This is like Porcelain but has a portion of bone ash mixed with it to give a product that is even more durable than Porcelain. Interestingly, Bone China was not made in China but first made in Stoke on Trent in the UK in the 1700s. This place is also known as ‘The Potteries’. Bone China is the most durable of all ceramics and is generally opaque in appearance. This high strength allows cups to be made very thin and hence appear even more delicate and sophisticated with a smooth finish.
Some tea cultures use glass for consumers to see the degree of strength of the brew as well as admire the colour. However, as pouring very hot tea in a glass cup may cause a “thermal shock” causing it to break, care must be taken to use tempered glass that can withstand high temperatures. As glass is difficult to hold when hot tea is poured into it, Russians have introduced a device called ‘podstakannik’ (the thing under the glass), which is a metal handle attached to it for convenience to the drinker. A double-walled glass cup is another type that not only keeps the tea hot for a longer period but also ensures that your hands stay comfortably warm regardless of the high temperature of the tea.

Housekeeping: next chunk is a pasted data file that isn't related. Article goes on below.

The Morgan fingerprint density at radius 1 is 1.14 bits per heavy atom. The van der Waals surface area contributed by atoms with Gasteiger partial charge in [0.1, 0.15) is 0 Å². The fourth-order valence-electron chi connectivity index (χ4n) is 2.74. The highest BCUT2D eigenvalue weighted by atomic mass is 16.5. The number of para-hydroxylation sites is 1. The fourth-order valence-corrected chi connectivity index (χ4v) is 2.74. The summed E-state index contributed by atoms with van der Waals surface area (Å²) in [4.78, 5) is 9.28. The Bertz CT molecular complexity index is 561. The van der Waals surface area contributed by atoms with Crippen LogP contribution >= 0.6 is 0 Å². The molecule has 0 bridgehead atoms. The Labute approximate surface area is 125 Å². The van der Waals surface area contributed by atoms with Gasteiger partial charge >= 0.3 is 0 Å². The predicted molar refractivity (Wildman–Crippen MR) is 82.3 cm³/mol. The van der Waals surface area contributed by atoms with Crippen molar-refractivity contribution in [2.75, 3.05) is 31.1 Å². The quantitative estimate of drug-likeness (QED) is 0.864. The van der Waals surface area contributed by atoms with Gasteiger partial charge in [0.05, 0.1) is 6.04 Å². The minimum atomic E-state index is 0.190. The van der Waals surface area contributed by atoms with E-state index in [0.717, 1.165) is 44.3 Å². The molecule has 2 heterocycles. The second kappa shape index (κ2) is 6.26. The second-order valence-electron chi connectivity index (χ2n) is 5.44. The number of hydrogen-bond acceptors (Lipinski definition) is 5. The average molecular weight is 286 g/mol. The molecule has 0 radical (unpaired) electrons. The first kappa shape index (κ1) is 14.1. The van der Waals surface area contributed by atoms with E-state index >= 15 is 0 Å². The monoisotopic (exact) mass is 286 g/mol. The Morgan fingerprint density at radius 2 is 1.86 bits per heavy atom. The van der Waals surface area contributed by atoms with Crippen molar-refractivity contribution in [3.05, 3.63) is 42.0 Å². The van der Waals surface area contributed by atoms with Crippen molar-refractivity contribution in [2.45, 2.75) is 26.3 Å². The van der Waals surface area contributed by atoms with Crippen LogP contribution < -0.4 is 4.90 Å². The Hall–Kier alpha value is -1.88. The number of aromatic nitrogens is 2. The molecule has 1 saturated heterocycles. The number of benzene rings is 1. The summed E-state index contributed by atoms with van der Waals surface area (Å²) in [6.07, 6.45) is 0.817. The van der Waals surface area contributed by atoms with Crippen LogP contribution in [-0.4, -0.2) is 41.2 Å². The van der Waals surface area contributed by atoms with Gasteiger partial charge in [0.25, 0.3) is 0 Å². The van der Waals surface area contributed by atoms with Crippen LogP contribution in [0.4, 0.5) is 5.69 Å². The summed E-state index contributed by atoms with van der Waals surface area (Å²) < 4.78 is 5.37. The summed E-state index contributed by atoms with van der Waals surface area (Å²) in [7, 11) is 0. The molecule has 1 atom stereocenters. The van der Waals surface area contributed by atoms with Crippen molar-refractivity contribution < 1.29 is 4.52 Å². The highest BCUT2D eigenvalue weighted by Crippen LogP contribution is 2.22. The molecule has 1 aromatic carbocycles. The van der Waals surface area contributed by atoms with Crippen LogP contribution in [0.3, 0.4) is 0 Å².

Although Stainless steel cups are the most durable, the metal transfers heat to the lip much faster than a porcelain cup, making it slightly inconvenient to sip & drink from. Double-walled steel teacups may help in keeping the tea hotter and easier to hold. So, with this information, how can one choose the right cup?
As this tea is very light and not drunk at high temperature, an elegant glass teacup is the best choice. The very light colour visible through the glass gives off a very delicate attribute that suits the tea. Further, the moderately warm temperature of the tea will ensure that the glass is not too hot to hold.
Some of the Teas from Taj Mahal Tea House that will look delightful in these cups are Darjeeling White Tea & Silver Needle and berries.